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Creating Carbon Offsets in Agriculture through No-Till Cultivation: A Meta-Analysis of Costs and Carbon Benefits

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Author Info

  • James Manley
  • G. Cornelis van Kooten
  • Klaus Moeltner
  • Dale Johnson

Abstract

Carbon terrestrial sinks are often seen as a low-cost alternative to fuel switching and reduced fossil fuel use for lowering atmospheric CO2. To determine whether this is true for agriculture, one meta-regression analysis (52 studies, 536 observations) examines the costs of switching from conventional tillage to no-till, while another (51 studies, 374 observations) compares carbon accumulation under the two practices. Costs per ton of carbon uptake are determined by combining the two results. The viability of agricultural carbon sinks is found to vary by region and crop, with no-till representing a low-cost option in some regions (costs of less than $10/tC), but a high-cost option in others (costs of $100-$400/tC). A particularly important finding is that no-till cultivation may store no carbon at all if measurements are taken at sufficient depth. In some circumstances no-till cultivation may yield a “triple dividend” of carbon storage, increased returns and reduced soil erosion, but in many others creating carbon offset credits in agricultural soils is not cost effective because reduced tillage practices store little or no carbon.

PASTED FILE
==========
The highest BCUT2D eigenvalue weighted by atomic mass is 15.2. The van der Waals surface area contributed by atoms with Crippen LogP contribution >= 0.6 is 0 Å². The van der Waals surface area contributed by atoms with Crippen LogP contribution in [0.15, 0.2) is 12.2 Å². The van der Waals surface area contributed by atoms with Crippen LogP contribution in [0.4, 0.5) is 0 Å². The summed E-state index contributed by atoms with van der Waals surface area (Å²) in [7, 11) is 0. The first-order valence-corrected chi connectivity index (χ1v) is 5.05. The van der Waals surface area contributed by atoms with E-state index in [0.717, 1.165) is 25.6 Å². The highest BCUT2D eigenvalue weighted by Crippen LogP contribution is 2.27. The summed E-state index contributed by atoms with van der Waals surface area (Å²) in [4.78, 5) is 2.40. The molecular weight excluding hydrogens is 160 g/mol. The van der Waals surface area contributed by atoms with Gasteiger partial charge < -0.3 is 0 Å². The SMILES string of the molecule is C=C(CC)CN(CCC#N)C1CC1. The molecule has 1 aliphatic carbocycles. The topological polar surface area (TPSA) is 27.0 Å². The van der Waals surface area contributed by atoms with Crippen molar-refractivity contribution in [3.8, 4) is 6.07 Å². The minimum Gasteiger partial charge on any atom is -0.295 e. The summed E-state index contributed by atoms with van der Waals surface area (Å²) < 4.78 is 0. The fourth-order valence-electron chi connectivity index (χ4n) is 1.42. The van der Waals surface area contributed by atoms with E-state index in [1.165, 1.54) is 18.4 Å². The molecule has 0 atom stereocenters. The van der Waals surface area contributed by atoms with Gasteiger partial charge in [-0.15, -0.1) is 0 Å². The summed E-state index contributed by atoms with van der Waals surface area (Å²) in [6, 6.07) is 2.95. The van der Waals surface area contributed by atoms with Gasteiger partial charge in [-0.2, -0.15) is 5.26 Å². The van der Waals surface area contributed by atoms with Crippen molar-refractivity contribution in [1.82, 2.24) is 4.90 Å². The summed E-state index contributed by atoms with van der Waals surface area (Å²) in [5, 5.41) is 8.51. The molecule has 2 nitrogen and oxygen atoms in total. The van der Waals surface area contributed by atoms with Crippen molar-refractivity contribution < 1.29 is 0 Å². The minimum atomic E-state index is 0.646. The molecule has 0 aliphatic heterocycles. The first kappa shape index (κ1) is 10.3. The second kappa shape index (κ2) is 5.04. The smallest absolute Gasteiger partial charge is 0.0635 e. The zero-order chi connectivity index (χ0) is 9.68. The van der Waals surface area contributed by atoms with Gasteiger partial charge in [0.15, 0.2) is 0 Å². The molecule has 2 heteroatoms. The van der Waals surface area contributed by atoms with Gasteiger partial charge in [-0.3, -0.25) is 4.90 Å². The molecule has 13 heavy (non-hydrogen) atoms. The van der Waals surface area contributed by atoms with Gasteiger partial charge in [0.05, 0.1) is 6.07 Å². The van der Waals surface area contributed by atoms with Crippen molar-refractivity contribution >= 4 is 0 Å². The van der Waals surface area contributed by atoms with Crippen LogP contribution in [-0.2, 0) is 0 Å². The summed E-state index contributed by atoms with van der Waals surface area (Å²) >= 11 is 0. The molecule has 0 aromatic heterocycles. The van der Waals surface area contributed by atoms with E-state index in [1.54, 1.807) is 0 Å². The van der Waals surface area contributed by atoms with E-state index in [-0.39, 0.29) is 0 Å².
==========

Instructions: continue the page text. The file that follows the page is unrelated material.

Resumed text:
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File URL: https://web.uvic.ca/~repa/publications/REPA%20working%20papers/WorkingPaper2003-05.pdf
File Function: Final version, 2003
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Bibliographic Info

Paper provided by University of Victoria, Department of Economics, Resource Economics and Policy Analysis Research Group in its series Working Papers with number 2003-05.

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Length: 45 pages
Date of creation: 2003
Date of revision:
Handle: RePEc:rep:wpaper:2003-05

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Related research

Keywords: costs of soil carbon credits; conventional and zero tillage systems; carbon accumulation in soil;

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Cited by:
  1. Janssen, Larry & Harer, Justin, 2010. "An Economic Analysis of No-Till Rotations and Effects on Carbon Sequestration and Long Term Sustainability of Agriculture," 2010 Annual Meeting, July 25-27, 2010, Denver, Colorado 61176, Agricultural and Applied Economics Association.
  2. Kragt, Marit Ellen & Pannell, David J. & Robertson, Michael J. & Thamo, Tas, 2011. "Easy winnings? The economics of carbon sequestration in agricultural soils," Working Papers 109247, University of Western Australia, School of Agricultural and Resource Economics.
  3. Hediger, Werner, 2009. "The non-permanence of optimal soil carbon sequestration," 83rd Annual Conference, March 30-April 1, 2009, Dublin, Ireland 51057, Agricultural Economics Society.

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